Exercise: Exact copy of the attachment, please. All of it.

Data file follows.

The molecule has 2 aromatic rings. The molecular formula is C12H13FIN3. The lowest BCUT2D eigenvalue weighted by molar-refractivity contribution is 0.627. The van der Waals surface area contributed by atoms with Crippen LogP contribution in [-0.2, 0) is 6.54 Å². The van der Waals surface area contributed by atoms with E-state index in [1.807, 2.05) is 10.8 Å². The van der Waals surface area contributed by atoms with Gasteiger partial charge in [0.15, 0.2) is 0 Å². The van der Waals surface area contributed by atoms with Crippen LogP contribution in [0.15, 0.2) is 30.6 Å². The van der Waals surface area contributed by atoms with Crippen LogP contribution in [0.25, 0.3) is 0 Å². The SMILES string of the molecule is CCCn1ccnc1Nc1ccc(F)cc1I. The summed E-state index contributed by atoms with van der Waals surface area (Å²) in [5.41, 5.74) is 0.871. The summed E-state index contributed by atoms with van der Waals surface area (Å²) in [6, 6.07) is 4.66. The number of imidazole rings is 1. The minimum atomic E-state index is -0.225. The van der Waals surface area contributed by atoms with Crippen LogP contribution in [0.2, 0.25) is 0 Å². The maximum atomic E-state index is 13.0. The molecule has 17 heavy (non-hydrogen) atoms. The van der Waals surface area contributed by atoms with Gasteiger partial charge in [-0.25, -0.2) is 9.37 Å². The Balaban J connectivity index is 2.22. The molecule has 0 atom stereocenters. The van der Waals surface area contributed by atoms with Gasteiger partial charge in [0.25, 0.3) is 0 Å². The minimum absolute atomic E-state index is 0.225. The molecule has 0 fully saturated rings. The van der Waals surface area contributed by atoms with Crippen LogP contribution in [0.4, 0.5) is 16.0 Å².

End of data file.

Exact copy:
The molecule has 2 aromatic rings. The molecular formula is C12H13FIN3. The lowest BCUT2D eigenvalue weighted by molar-refractivity contribution is 0.627. The van der Waals surface area contributed by atoms with Crippen LogP contribution in [-0.2, 0) is 6.54 Å². The van der Waals surface area contributed by atoms with E-state index in [1.807, 2.05) is 10.8 Å². The van der Waals surface area contributed by atoms with Gasteiger partial charge in [0.15, 0.2) is 0 Å². The van der Waals surface area contributed by atoms with Crippen LogP contribution in [0.15, 0.2) is 30.6 Å². The van der Waals surface area contributed by atoms with Crippen LogP contribution in [0.25, 0.3) is 0 Å². The SMILES string of the molecule is CCCn1ccnc1Nc1ccc(F)cc1I. The summed E-state index contributed by atoms with van der Waals surface area (Å²) in [5.41, 5.74) is 0.871. The summed E-state index contributed by atoms with van der Waals surface area (Å²) in [6, 6.07) is 4.66. The number of imidazole rings is 1. The minimum atomic E-state index is -0.225. The van der Waals surface area contributed by atoms with Crippen LogP contribution in [0.2, 0.25) is 0 Å². The maximum atomic E-state index is 13.0. The molecule has 17 heavy (non-hydrogen) atoms. The van der Waals surface area contributed by atoms with Gasteiger partial charge in [-0.25, -0.2) is 9.37 Å². The Balaban J connectivity index is 2.22. The molecule has 0 atom stereocenters. The van der Waals surface area contributed by atoms with Gasteiger partial charge in [0.25, 0.3) is 0 Å². The minimum absolute atomic E-state index is 0.225. The molecule has 0 fully saturated rings. The van der Waals surface area contributed by atoms with Crippen LogP contribution in [0.4, 0.5) is 16.0 Å².